Dozens of House Democrats are pushing the Biden administration to revive negotiations on the climate provisions of the Build Back Better plan — and for good reason. About $550 billion was aimed at fighting climate change and would be spent doing important things such as researching and developing low-carbon energy technologies like clean hydrogen fuels and removing carbon dioxide from the atmosphere. The clean energy tax credits, which would go to businesses that install wind, solar, geothermal, batteries and other clean energy technologies over the next decade, would be a tremendous economic boon to the businesses that take that step. 

As we mentioned, electric vehicles (EV) are a central piece of the Biden plan — a potential solution to lower our oil dependency. The price tag always has been a concern when it comes to making the switch to electric. And while Kelley Blue Book estimates an EV will cost roughly $10,000 more than the industry average, incentives can radically lower the cost. There’s a $2,500 to $7,500 tax credit from the federal government and lower fuel costs, which puts EVs at 60 percent of the cost to run than the average internal combustion engine vehicle. That includes the cost of charging. Understandably, these vehicles need their own infrastructure, and the government will invest $7.5 billion to help build the first national network of EV chargers along highway corridors to facilitate long-distance travel, with a focus on serving rural and disadvantaged communities.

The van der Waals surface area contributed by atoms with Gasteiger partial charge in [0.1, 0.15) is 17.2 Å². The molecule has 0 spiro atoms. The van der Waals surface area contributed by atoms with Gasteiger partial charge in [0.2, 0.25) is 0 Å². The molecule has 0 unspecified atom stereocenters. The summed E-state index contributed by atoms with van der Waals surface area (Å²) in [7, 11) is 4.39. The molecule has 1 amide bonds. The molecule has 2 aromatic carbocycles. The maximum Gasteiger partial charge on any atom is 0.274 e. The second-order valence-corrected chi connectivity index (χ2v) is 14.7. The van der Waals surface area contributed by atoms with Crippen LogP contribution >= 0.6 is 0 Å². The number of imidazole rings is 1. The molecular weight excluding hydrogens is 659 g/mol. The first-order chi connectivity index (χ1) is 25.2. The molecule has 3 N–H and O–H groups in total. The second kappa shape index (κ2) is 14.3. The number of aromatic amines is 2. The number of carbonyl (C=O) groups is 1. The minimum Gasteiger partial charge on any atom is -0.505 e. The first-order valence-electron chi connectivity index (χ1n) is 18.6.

There are also policies aimed at overhauling the industrial sector to curb carbon pollution. How can we make steel, concrete, chemicals and other industrial products in a zero-carbon way? Fossil fuels will take a hit. And the government is willing to step in where the private sector hasn’t, to do things such as boost hydrogen production. The Department of Energy is set on cutting the cost of making hydrogen by 80 percent over the next decade. 

These are all things that are possible with support for the Biden climate agenda. They can make a huge difference for the environment and have quantifiable economic benefits when you consider the health care, social and infrastructure costs if we do nothing. 

So, when you don your green gear today or take a sip of green beer, think about how much the environment needs us. There’s good reason for Americans to pay attention to the crisis in Ukraine and to domestic problems such as inflation. But that doesn’t mean that we can afford to push climate change to the side for an easier time. The earth won’t be able to wait, literally. 

Jessica Tarlov is head of research at Bustle Digital Group and a Fox News contributor. She earned her Ph.D. at the London School of Economics in political science. Follow her on Twitter @JessicaTarlov.

Antjuan Seawright is a Democratic political strategist, founder and CEO of Blueprint Strategy LLC, a CBS News political contributor, and a senior visiting fellow at Third Way. Follow him on Twitter @antjuansea.

Tags Biden climate agenda Build Back Better Climate change Electric vehicles Fossil fuels Joe Biden Marsha Blackburn Vladimir Putin